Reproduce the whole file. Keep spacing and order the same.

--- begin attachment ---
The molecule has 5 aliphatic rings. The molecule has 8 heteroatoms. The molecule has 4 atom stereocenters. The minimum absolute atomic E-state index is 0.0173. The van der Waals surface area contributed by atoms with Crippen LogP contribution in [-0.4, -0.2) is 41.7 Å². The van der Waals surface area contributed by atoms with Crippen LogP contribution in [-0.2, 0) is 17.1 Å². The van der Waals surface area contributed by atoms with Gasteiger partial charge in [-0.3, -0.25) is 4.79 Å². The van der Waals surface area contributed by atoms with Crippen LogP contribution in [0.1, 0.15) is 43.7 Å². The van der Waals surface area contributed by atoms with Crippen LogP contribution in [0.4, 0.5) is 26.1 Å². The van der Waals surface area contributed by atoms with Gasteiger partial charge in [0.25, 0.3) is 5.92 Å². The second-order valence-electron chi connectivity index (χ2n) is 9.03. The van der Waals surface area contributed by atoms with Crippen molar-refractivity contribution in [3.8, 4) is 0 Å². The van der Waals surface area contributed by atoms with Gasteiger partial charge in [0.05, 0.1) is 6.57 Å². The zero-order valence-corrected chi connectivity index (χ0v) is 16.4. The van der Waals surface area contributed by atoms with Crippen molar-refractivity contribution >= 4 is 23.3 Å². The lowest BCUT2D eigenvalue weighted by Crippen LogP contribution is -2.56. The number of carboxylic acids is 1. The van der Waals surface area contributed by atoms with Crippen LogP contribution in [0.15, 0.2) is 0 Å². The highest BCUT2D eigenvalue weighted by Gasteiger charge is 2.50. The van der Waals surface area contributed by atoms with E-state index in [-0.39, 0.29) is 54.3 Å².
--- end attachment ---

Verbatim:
The molecule has 5 aliphatic rings. The molecule has 8 heteroatoms. The molecule has 4 atom stereocenters. The minimum absolute atomic E-state index is 0.0173. The van der Waals surface area contributed by atoms with Crippen LogP contribution in [-0.4, -0.2) is 41.7 Å². The van der Waals surface area contributed by atoms with Crippen LogP contribution in [-0.2, 0) is 17.1 Å². The van der Waals surface area contributed by atoms with Gasteiger partial charge in [-0.3, -0.25) is 4.79 Å². The van der Waals surface area contributed by atoms with Crippen LogP contribution in [0.1, 0.15) is 43.7 Å². The van der Waals surface area contributed by atoms with Crippen LogP contribution in [0.4, 0.5) is 26.1 Å². The van der Waals surface area contributed by atoms with Gasteiger partial charge in [0.25, 0.3) is 5.92 Å². The second-order valence-electron chi connectivity index (χ2n) is 9.03. The van der Waals surface area contributed by atoms with Crippen molar-refractivity contribution in [3.8, 4) is 0 Å². The van der Waals surface area contributed by atoms with Gasteiger partial charge in [0.05, 0.1) is 6.57 Å². The zero-order valence-corrected chi connectivity index (χ0v) is 16.4. The van der Waals surface area contributed by atoms with Crippen molar-refractivity contribution >= 4 is 23.3 Å². The lowest BCUT2D eigenvalue weighted by Crippen LogP contribution is -2.56. The number of carboxylic acids is 1. The van der Waals surface area contributed by atoms with Crippen LogP contribution in [0.15, 0.2) is 0 Å². The highest BCUT2D eigenvalue weighted by Gasteiger charge is 2.50. The van der Waals surface area contributed by atoms with E-state index in [-0.39, 0.29) is 54.3 Å².